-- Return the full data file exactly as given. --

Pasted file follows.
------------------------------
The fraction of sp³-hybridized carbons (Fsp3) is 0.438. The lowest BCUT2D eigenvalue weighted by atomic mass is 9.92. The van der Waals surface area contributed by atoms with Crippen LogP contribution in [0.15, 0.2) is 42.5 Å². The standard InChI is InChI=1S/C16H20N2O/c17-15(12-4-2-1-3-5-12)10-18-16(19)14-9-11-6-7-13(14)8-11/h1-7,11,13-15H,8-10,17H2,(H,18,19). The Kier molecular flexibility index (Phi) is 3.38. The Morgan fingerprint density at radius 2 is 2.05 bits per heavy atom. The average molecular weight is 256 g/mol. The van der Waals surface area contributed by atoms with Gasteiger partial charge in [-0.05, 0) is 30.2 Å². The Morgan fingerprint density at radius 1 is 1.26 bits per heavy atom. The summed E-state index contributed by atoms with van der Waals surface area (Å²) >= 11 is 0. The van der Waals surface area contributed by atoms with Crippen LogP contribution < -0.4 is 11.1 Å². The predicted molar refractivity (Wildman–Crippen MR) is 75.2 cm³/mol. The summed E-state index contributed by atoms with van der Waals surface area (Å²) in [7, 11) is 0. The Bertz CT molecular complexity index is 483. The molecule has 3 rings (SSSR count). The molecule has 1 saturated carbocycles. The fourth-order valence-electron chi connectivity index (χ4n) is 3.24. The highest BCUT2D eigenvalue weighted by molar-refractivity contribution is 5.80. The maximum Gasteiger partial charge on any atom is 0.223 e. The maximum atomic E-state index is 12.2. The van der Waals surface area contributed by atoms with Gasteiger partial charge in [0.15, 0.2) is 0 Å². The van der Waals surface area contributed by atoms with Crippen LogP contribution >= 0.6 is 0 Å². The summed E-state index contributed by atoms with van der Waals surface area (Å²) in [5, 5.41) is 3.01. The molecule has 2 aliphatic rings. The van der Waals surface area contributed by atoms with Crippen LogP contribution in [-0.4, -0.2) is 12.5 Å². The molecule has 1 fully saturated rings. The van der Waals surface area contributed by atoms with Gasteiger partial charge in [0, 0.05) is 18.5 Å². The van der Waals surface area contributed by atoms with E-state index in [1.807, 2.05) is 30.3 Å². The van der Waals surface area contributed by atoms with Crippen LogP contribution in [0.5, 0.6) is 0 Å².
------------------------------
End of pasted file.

The fraction of sp³-hybridized carbons (Fsp3) is 0.438. The lowest BCUT2D eigenvalue weighted by atomic mass is 9.92. The van der Waals surface area contributed by atoms with Crippen LogP contribution in [0.15, 0.2) is 42.5 Å². The standard InChI is InChI=1S/C16H20N2O/c17-15(12-4-2-1-3-5-12)10-18-16(19)14-9-11-6-7-13(14)8-11/h1-7,11,13-15H,8-10,17H2,(H,18,19). The Kier molecular flexibility index (Phi) is 3.38. The Morgan fingerprint density at radius 2 is 2.05 bits per heavy atom. The average molecular weight is 256 g/mol. The van der Waals surface area contributed by atoms with Gasteiger partial charge in [-0.05, 0) is 30.2 Å². The Morgan fingerprint density at radius 1 is 1.26 bits per heavy atom. The summed E-state index contributed by atoms with van der Waals surface area (Å²) >= 11 is 0. The van der Waals surface area contributed by atoms with Crippen LogP contribution < -0.4 is 11.1 Å². The predicted molar refractivity (Wildman–Crippen MR) is 75.2 cm³/mol. The summed E-state index contributed by atoms with van der Waals surface area (Å²) in [7, 11) is 0. The Bertz CT molecular complexity index is 483. The molecule has 3 rings (SSSR count). The molecule has 1 saturated carbocycles. The fourth-order valence-electron chi connectivity index (χ4n) is 3.24. The highest BCUT2D eigenvalue weighted by molar-refractivity contribution is 5.80. The maximum Gasteiger partial charge on any atom is 0.223 e. The maximum atomic E-state index is 12.2. The van der Waals surface area contributed by atoms with Gasteiger partial charge in [0.15, 0.2) is 0 Å². The van der Waals surface area contributed by atoms with Crippen LogP contribution >= 0.6 is 0 Å². The summed E-state index contributed by atoms with van der Waals surface area (Å²) in [5, 5.41) is 3.01. The molecule has 2 aliphatic rings. The van der Waals surface area contributed by atoms with Crippen LogP contribution in [-0.4, -0.2) is 12.5 Å². The molecule has 1 fully saturated rings. The van der Waals surface area contributed by atoms with Gasteiger partial charge in [0, 0.05) is 18.5 Å². The van der Waals surface area contributed by atoms with E-state index in [1.807, 2.05) is 30.3 Å². The van der Waals surface area contributed by atoms with Crippen LogP contribution in [0.5, 0.6) is 0 Å².